1338. Robert Southey to Anna Seward, 30 June 1807
1338. Robert Southey to Anna Seward, 30 June 1807 *
Keswick. June 30. 1807.
It is not without much pride as well as much pleasure that I have heard from many quarters Miss Sewards opinion of Madoc,  & now receive from Mr Charles Lloyd so very flattering a proof of it. No man can be more indifferent to the censure of his contemporaries, nor more sensible to their praise; – the one I set down to the score of ignorance is <or> malevolence, the other I take as earnest of what posterity will give me, & if this be not the most impartial way of considering the case, it is certainly the most convenient. But whenever they who censure & they who praise have been <are> known, – I have am justified in it, & in no instance more than in the present.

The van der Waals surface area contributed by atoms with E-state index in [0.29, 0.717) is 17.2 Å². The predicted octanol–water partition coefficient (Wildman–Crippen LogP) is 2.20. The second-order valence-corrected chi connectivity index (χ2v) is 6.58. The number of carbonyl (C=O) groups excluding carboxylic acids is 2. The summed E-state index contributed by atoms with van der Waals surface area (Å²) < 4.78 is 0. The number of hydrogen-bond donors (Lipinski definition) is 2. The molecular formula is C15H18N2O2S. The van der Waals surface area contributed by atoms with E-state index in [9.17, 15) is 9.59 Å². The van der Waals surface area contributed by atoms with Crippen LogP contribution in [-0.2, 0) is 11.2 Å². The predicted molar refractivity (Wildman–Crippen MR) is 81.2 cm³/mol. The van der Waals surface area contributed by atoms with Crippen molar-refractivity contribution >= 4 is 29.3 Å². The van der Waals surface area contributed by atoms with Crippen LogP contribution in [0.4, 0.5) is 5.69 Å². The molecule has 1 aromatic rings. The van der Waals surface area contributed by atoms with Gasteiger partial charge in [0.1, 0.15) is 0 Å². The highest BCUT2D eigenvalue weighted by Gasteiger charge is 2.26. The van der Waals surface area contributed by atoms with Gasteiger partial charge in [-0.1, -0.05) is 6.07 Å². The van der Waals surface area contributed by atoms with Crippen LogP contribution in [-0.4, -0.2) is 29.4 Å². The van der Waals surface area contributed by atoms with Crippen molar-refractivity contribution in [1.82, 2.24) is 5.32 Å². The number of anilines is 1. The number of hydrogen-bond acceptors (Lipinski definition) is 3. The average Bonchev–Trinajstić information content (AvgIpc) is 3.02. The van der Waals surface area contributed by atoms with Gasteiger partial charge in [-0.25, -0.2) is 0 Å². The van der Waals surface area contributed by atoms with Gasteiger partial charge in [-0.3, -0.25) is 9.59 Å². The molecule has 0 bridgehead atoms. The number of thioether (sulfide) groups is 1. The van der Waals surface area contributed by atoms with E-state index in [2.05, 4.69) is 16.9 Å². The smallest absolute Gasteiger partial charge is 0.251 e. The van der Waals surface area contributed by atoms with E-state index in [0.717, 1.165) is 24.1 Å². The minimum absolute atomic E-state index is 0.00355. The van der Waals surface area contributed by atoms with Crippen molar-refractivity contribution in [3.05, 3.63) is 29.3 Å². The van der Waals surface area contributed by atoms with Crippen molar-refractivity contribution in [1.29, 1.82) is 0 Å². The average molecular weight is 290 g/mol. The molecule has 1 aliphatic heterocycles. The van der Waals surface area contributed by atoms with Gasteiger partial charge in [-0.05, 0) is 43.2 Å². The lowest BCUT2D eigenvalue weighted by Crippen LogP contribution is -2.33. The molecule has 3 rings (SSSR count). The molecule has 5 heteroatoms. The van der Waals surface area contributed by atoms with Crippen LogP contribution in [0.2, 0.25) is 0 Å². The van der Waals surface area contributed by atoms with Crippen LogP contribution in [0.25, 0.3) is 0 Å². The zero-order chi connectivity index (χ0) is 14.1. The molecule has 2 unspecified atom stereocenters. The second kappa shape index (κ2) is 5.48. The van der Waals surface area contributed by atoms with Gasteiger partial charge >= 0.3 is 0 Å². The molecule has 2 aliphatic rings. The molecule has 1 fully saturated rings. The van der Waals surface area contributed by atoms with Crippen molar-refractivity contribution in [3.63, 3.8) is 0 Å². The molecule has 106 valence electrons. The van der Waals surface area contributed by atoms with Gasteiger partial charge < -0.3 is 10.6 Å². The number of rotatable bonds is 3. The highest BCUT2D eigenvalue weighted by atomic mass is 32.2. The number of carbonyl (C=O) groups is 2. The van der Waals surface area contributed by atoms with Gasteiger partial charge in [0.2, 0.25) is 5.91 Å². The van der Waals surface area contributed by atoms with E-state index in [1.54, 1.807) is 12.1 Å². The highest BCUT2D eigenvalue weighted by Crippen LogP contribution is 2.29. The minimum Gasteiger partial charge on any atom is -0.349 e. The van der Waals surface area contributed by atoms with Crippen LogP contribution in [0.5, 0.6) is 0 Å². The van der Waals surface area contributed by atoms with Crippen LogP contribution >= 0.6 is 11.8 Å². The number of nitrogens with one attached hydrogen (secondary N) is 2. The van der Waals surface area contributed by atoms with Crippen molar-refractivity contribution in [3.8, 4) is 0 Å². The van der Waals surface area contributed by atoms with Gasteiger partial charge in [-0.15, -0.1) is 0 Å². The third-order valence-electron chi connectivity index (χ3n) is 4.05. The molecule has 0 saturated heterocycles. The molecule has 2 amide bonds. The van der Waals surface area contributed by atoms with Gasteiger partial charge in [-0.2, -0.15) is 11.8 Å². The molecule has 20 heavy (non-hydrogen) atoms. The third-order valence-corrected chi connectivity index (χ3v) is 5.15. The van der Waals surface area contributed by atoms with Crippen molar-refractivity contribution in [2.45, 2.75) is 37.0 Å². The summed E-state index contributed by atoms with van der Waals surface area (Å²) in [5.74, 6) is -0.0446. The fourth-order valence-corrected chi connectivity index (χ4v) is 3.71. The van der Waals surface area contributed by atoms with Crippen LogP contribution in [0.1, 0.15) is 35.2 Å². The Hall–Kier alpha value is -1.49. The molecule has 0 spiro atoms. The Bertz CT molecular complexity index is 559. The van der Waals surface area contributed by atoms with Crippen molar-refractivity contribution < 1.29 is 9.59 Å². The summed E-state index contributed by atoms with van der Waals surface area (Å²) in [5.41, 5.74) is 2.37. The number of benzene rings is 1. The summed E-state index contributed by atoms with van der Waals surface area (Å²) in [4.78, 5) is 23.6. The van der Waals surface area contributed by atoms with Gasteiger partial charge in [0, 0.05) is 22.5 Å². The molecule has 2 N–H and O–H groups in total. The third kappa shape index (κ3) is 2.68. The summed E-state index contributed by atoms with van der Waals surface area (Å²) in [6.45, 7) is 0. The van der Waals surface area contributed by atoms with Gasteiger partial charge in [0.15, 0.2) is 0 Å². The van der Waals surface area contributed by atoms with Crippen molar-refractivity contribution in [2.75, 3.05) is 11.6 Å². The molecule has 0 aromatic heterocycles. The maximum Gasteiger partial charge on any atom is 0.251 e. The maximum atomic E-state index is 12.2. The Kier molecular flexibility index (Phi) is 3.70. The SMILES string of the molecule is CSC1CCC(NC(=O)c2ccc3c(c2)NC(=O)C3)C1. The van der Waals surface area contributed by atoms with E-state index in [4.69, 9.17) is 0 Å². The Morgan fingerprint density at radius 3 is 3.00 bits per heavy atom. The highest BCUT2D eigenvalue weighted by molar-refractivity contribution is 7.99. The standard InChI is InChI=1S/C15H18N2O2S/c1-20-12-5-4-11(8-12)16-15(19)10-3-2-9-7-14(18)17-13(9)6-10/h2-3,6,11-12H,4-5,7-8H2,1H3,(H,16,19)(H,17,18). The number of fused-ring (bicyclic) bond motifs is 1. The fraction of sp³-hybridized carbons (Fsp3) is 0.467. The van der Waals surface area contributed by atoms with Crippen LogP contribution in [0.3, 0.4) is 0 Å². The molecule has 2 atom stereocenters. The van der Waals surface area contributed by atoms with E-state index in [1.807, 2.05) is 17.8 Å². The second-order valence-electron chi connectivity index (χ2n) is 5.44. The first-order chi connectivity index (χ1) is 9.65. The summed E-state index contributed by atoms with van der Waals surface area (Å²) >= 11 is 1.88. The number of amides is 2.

The applause which you give me is more than I deserve. – It was at one time my intention to have stated in the preface my own sense of the imperfections of the poems. I was xxxxxxxxx This was what I should have said, after relating how long the poem had been in hand, how often interrupted, & how often corrected. ‘Perhaps at a more advanced age I might have chosen a story which could have been carried on in one unbroken & continuous narrative; I might have framed a better & more coherent fable; I might have made my own country the theatre of action that the scenery might have been that which I understood, & the manners those to which my earliest studies had familiarized my imagination. Nor have the early choice of subject & predestination of story been the only disadvantages arising from the slow growth of the poem. Unsparingly as I have endeavoured to weed out the defects of early composition, many must inevitably have escaped. I fear I have yet to discover barbarisms of language, false ornaments, & passages feeble or superfluous, which have still deceived me by reviving the associations with which they were originally accompanied. Perhaps no author ever sent into the world a production with so humiliating a sense of its imperfection. When my first poem was published I had too much confidence, & too little knowledge, to feel any distrust or diffidence of its merit; & in Thalaba  all which had been promised to myself was certainly & satisfactorily performed. But I had ever considered both as only preludes to this greater work, – as exercises which were to strengthen & prepare me for this serious effort. I looked to this as the monument which was to perpetuate my memory; the proof that should justify the determination with which I had abandoned all common pursuits of fortune to devote myself to literature. – However I may disappoint the reader he may be assured that I have disappointed myself farx more. His expectations can have been raised only by what I have already done; but I compare what is executed with what was designed; remembering the hopes which have made many an hour of labour delightful; & feeling, imperfect as this poem is, there is little likelihood that I shall ever produce a better.’